Mac Lab Report

Tips for Outdoor Computing

- 2002.04.08

I am typing this on a wireless iBook laptop connected to my house through an AirPort base station (oh yeah, 3 dots baby, go go gadget go!), and it occurs to me that even though the brightness is turned up all the way, it's still hard to see the screen. If you find yourself in a similar situation, here are a few tips for you. (OS 9 of course; but I suspect there are parallel functions in OS X. Actually I know there are.)

While you're banging on the F2 key to increase the brightness, hold down the option key and the Monitors control panel will magically open.

  • Click on the color button.
  • Click on Calibrate (don't worry, we won't break anything here. )
  • Click on Expert Mode and then the right arrow of the interactive help screen which opens.

I turned the Gamma all the way down, which lightened (not brightened, lightened) the screen considerably. Dark lines such as text and window borders are still black, though, so it became instantly easier to read - at least in the shade where I am sitting.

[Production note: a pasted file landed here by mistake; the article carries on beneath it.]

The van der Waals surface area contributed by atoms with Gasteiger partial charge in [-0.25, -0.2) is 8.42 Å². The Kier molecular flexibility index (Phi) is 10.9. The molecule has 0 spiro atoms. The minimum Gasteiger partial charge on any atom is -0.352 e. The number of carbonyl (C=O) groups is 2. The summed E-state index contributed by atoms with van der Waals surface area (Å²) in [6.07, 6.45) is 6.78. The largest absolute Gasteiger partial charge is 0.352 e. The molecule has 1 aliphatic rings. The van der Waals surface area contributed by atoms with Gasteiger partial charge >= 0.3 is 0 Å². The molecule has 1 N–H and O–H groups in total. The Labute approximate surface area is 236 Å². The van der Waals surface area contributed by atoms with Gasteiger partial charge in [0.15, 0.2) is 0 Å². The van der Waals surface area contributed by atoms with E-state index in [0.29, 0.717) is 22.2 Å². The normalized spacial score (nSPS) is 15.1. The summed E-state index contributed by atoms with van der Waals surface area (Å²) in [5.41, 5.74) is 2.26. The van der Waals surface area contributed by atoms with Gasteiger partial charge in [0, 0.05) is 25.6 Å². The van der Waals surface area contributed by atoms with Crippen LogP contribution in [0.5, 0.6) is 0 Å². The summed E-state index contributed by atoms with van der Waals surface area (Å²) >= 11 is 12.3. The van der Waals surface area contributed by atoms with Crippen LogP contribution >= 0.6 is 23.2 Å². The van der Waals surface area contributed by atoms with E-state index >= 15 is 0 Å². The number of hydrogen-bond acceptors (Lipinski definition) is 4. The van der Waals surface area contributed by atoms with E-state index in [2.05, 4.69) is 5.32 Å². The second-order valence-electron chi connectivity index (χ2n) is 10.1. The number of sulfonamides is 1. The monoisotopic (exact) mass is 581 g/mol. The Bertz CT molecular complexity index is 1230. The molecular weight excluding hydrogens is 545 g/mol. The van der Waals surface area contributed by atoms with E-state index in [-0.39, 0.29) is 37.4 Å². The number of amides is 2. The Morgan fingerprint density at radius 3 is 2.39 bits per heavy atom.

Here are my exact settings:

Native Gamma: 2.2
Target Gamma: 1.00
Chromaticity: didn't change
Target White Point: 6000 K

Your settings may be different depending on the exact angle of the sun, the color of your house, the type of grass you are growing in your back yard (bluegrass, fescue, or in my case, nonnative California Oat Grass Weed), and the color of your shirt; then again, maybe you just don't care.

Happy outdoor computing!

P.S. Turn AirPort, AppleTalk, and File Sharing off to extend battery life when not connected. But you probably already knew that.

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is a longtime Mac user. He was using digital sensors on Apple II computers in the 1980's and has networked computers in his classroom since before the internet existed. In 2006 he was selected at the California Computer Using Educator's teacher of the year. His students have used NASA space probes and regularly participate in piloting new materials for NASA. He is the author of two books and numerous articles and scientific papers. He currently teaches astronomy and physics in California, where he lives with his twin sons, Jony and Ben.< And there's still a Mac G3 in his classroom which finds occasional use.

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